Mexico Security Outlook

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By Raul Curmina

To succeed in mining, technology and efficiency are not enough. Mining companies in Mexico also need to be aware of the security risks that affect the industry and how to deal with them, says Jorge Tello-Peón, Director of Madison Intelligence Mexico.

The government may have a positive outlook on the country’s security situation, but the facts show a sharp increase in crimes such as extortion, murder, and cargo robbery. The current administration of President López Obrador has faced unprecedented levels of violence, with more than 180,000 homicides and conflicts between drug cartels.

Tello-Peón points out that the loss of credibility of institutions, as well as the actions and inactions of the government, have worsened the scenario. Moreover, criminal groups often have stronger bonds with communities, offering them employment, infrastructure, public services, and medicine, among other advantages. This has led some people to bypass the official authorities or negotiate with organized crime, putting their values, lives, and operations at risk in the long run. “Mexico’s security challenges are both serious and numerous, and they demand immediate and lasting solutions. The current security measures only treat the symptoms, but do not address the root causes,” says Tello-Peón.

According to CAMIMEX, criminal attacks on mining companies raise their operating costs by 10% to 20%. The chamber adds that the figure could be even higher, considering that mining companies have to spend a lot on training their staff and hiring more security personnel. Tello-Peón says that organized crime uses various methods of pressure, such as financial extortion and physical violence (threats and kidnappings). He also says that, during the 2024 elections, different crimes have emerged, such as violence against candidates, vote tampering, and organized crime influencing candidate selection.

Luis Vázquez, President of AIMMGM, reported that some companies have even resorted to paying off criminal gangs, resulting in a 3% increase in the final cost of minerals. Vázquez also said that states with a long mining tradition, such as Chihuahua, the State of Mexico, Guanajuato, Sonora, and Zacatecas, are among the states with the highest perception of insecurity.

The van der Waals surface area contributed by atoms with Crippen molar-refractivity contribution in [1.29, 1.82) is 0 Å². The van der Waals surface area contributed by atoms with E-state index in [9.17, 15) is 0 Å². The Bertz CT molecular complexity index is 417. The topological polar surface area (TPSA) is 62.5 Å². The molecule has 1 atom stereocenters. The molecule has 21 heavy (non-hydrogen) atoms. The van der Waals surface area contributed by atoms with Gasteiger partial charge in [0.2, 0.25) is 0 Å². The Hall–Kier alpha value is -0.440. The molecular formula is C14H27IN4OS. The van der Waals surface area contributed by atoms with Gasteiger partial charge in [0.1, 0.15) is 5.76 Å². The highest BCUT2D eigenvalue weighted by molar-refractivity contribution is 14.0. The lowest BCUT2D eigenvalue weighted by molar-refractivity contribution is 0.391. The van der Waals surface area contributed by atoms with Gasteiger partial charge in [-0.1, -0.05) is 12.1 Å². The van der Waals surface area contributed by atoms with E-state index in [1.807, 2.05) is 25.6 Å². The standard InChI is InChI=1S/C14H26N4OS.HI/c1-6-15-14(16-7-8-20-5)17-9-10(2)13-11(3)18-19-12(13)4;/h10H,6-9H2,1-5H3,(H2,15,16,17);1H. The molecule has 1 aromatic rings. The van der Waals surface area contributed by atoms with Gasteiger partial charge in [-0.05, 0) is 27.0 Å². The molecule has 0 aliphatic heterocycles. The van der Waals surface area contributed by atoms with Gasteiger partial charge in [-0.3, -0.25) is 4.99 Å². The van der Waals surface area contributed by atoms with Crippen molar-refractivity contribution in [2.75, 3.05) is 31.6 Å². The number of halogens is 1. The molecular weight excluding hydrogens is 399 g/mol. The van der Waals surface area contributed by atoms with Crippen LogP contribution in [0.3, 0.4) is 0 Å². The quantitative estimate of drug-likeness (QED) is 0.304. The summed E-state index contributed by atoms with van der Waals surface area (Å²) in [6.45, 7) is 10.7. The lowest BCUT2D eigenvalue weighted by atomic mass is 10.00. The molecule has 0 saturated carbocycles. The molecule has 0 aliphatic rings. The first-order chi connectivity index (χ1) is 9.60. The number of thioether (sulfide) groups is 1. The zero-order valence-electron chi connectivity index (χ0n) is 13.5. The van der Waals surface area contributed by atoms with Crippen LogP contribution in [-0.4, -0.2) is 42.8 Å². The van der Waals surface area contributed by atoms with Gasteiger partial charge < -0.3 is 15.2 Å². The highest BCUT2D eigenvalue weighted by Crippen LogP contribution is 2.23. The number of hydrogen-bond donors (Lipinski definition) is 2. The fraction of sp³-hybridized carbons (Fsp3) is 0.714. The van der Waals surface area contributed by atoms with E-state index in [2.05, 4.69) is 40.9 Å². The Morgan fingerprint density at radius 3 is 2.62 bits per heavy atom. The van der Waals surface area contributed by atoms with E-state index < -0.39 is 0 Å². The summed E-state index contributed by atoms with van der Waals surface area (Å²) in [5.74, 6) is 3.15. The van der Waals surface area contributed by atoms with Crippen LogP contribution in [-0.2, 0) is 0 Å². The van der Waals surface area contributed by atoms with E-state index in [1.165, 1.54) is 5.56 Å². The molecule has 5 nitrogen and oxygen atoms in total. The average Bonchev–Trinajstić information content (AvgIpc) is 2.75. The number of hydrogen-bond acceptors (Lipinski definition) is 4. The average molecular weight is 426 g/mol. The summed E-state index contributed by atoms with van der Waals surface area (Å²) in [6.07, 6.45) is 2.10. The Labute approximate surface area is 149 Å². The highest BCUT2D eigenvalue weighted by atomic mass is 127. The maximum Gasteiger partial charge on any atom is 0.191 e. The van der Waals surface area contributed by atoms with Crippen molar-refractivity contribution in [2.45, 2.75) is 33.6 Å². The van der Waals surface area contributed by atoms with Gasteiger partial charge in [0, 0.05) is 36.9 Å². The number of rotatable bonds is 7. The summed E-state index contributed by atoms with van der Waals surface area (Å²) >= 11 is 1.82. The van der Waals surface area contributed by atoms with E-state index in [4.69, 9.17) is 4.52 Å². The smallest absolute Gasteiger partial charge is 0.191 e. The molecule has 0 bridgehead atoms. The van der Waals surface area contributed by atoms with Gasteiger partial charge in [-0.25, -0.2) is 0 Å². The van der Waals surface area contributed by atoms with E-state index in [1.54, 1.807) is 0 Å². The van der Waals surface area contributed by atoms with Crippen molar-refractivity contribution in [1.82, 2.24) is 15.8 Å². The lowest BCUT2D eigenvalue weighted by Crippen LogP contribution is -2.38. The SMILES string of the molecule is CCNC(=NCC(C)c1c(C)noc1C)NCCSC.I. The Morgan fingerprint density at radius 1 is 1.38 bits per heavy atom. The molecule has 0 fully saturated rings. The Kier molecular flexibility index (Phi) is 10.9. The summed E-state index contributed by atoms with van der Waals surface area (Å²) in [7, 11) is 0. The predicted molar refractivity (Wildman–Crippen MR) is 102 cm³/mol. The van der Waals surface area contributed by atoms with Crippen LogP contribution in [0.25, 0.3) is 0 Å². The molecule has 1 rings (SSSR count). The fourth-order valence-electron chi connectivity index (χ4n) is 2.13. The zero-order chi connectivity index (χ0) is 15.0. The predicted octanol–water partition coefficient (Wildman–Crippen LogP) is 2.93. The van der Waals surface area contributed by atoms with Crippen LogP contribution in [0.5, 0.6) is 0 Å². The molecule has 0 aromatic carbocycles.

Mining companies not only face the physical threats of crime, but also the growing risk of cyberattacks. In 2024, cybersecurity reappeared as a major concern for mining companies, ranking 8th on the list of challenges faced by companies for the first time since 2020. EY explains this comeback by the digitalization of the sector, the rise of remote work, and geopolitical tensions such as the Russian-Ukraine war. Mining leaders are increasingly worried about the protection of their intellectual property, a concern that is expected to grow with the rising investment in ESG initiatives.

In 2022, Guacamaya hackers launched a cyberattack that affected not only public institutions, but also mining, oil and gas companies. In 2024, Alamos Gold also suffered a cyberattack that exposed sensitive corporate data. In response to the changing situation, key companies such as Torex Gold have made cybersecurity a top corporate and operational priority, recognizing the urgent need for strong measures to defend against cyber threats.

Tello-Peón emphasizes the importance of having better strategies, recognizing that a one-size-fits-all approach is ineffective.  Tello Peón advocates for strategic solutions, such as forming alliances with mining clusters and chambers, utilizing social intelligence, accessing reliable data, fostering collaboration with authorities like SEDENA, National Guard, and the government, implementing security prevention and reaction protocols, engaging in negotiation tables with authorities, and risk and crisis management strategies.

Source: Mexico Business